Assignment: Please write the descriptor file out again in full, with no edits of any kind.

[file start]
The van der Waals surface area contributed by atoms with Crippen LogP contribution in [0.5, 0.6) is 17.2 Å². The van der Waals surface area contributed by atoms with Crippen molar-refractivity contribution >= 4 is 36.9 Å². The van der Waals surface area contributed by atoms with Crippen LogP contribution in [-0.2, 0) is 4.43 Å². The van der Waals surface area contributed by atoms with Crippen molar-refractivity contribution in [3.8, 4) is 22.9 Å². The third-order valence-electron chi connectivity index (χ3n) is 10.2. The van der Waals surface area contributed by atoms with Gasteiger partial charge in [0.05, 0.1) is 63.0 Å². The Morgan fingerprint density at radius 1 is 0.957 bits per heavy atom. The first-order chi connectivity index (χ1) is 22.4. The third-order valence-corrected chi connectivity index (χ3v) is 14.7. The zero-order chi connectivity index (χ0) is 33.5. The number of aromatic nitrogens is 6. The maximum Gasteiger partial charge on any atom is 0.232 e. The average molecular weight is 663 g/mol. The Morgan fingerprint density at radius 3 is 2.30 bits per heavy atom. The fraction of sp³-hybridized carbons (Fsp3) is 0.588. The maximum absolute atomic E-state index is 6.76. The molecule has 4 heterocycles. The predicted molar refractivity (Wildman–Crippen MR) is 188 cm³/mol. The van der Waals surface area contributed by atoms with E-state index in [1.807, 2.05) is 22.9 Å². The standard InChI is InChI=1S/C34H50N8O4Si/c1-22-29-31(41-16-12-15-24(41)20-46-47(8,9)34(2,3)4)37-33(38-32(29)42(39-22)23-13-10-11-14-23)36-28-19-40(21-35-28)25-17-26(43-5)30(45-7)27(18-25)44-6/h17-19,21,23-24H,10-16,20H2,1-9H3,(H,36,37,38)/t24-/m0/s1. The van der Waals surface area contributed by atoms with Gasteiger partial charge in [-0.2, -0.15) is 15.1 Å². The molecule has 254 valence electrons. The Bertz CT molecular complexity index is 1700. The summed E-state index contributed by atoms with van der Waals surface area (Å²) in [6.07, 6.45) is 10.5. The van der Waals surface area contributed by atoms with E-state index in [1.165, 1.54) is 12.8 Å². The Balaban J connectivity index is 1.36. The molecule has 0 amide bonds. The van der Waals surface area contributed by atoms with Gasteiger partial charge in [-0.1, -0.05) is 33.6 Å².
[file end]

The van der Waals surface area contributed by atoms with Crippen LogP contribution in [0.5, 0.6) is 17.2 Å². The van der Waals surface area contributed by atoms with Crippen molar-refractivity contribution >= 4 is 36.9 Å². The van der Waals surface area contributed by atoms with Crippen LogP contribution in [-0.2, 0) is 4.43 Å². The van der Waals surface area contributed by atoms with Crippen molar-refractivity contribution in [3.8, 4) is 22.9 Å². The third-order valence-electron chi connectivity index (χ3n) is 10.2. The van der Waals surface area contributed by atoms with Gasteiger partial charge in [0.05, 0.1) is 63.0 Å². The Morgan fingerprint density at radius 1 is 0.957 bits per heavy atom. The first-order chi connectivity index (χ1) is 22.4. The third-order valence-corrected chi connectivity index (χ3v) is 14.7. The zero-order chi connectivity index (χ0) is 33.5. The number of aromatic nitrogens is 6. The maximum Gasteiger partial charge on any atom is 0.232 e. The average molecular weight is 663 g/mol. The Morgan fingerprint density at radius 3 is 2.30 bits per heavy atom. The fraction of sp³-hybridized carbons (Fsp3) is 0.588. The maximum absolute atomic E-state index is 6.76. The molecule has 4 heterocycles. The predicted molar refractivity (Wildman–Crippen MR) is 188 cm³/mol. The van der Waals surface area contributed by atoms with E-state index in [1.807, 2.05) is 22.9 Å². The standard InChI is InChI=1S/C34H50N8O4Si/c1-22-29-31(41-16-12-15-24(41)20-46-47(8,9)34(2,3)4)37-33(38-32(29)42(39-22)23-13-10-11-14-23)36-28-19-40(21-35-28)25-17-26(43-5)30(45-7)27(18-25)44-6/h17-19,21,23-24H,10-16,20H2,1-9H3,(H,36,37,38)/t24-/m0/s1. The van der Waals surface area contributed by atoms with Gasteiger partial charge in [-0.2, -0.15) is 15.1 Å². The molecule has 254 valence electrons. The Bertz CT molecular complexity index is 1700. The summed E-state index contributed by atoms with van der Waals surface area (Å²) in [6.07, 6.45) is 10.5. The van der Waals surface area contributed by atoms with E-state index in [1.165, 1.54) is 12.8 Å². The Balaban J connectivity index is 1.36. The molecule has 0 amide bonds. The van der Waals surface area contributed by atoms with Gasteiger partial charge in [-0.1, -0.05) is 33.6 Å².